DD: There’s been quite a few. I don’t know if I could pick just one guest but Jeff Mills is up there. One thing that stands out is a memorable day. Somehow, I pulled off booking Motor City Drum Ensemble, Roman Flugel, and Pepe Bradock all on the same Monday. I opened up for MCDE on the earlier show called “Eclektronik Groove” with host Holt Sorenson. This is the show that got me started with radio. A couple of hours later, we had Pepe and Roman play on “The Big Love Show” with host Jack Wang. That day left me inspired, to say the least. It was an honor being in their presence. I learned so much from each one of them.
SFW: What are the top three tracks currently rotating on your personal playlist?
Dino Lenny & Doorly: “The Magic Room (LUKE SOLOMON’S ‘LIVE FOREVER’ REMIX)”
This is such a great track! It was released in November of 2016, and it still hasn’t left my digital crate. This always put a smile on people’s faces when I play it.
Carlo: “Infinite Improbability Drive”
This is one of those tracks that make me feel a thousand emotions at once. It’s one of those special tracks that makes me close my eyes and reflect back on life and its journey.
This was released in 1977 on their self-titled album. In the past couple of months, I’ve rediscovered this track while playing through the album. I know I heard it before when I was younger, but now I hear it differently. I catch myself playing it a lot around the house, while driving around, or at the end of a my shift at work. It always puts me in my happy place.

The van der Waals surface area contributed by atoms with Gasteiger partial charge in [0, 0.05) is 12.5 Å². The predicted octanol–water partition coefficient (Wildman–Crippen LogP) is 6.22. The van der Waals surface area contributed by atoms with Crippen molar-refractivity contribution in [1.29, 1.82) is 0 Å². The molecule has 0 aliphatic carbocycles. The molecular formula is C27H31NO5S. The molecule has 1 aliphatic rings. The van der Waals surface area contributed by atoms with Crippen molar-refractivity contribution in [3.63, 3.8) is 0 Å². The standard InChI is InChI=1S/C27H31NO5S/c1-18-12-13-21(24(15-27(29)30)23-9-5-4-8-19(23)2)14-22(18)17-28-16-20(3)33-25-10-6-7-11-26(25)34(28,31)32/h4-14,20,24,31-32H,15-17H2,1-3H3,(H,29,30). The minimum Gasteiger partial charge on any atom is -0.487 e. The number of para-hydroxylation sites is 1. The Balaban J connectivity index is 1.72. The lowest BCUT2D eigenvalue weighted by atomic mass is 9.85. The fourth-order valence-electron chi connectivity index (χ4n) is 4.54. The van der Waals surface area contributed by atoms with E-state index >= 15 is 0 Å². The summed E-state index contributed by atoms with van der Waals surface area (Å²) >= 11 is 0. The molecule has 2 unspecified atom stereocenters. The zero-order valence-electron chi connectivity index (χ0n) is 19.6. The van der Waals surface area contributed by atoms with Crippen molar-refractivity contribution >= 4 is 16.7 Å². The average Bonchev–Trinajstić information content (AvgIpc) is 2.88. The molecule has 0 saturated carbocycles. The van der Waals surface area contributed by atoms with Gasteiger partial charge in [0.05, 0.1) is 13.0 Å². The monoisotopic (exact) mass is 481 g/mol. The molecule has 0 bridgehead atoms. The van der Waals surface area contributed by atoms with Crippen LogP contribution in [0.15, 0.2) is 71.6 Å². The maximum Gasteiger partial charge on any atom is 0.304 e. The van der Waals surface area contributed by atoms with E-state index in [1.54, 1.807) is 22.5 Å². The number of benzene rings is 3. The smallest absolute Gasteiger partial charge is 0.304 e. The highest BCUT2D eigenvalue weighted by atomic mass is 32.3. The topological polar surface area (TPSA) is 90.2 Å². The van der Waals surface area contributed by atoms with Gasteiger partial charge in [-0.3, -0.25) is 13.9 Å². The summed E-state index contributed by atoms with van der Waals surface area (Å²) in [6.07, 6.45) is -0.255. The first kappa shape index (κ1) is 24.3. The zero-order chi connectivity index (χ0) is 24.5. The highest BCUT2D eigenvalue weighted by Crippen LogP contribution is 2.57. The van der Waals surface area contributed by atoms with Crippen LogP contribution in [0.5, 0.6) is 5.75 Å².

SFW: Your bio also states you are a beer snob. What can you recommend for a night out on the town that will still keep one dancing?
DD: Out of all the questions I think this is the easiest. The first thing that popped in my head was a Espresso Macchiato Milk Stout by San Francisco based Barebottle Brewing Company. They blend the beer with local Paramo’s Stargazer coffee. It has saved me a few times when I’ve needed the extras boost of caffeine to stay awake.
SFW: You’ll be playing Go BANG! this Saturday for their second annual tribute to Ron Hardy. What will you be featuring in your upcoming set?
DD: I’ll be playing a lot of disco, funky gems from the ’80s, and some tracks that give a nod of respect to Ron and the songs he used to play.
SFW: And what’s your favorite part about Bay Area nightlife?
DD: I love how close a family we all are. Every time I go out, I’m guaranteed to see a familiar face. Even if it’s been long periods of time where you don’t see people, we all pick up where we left off and reconnect by the same love for this music.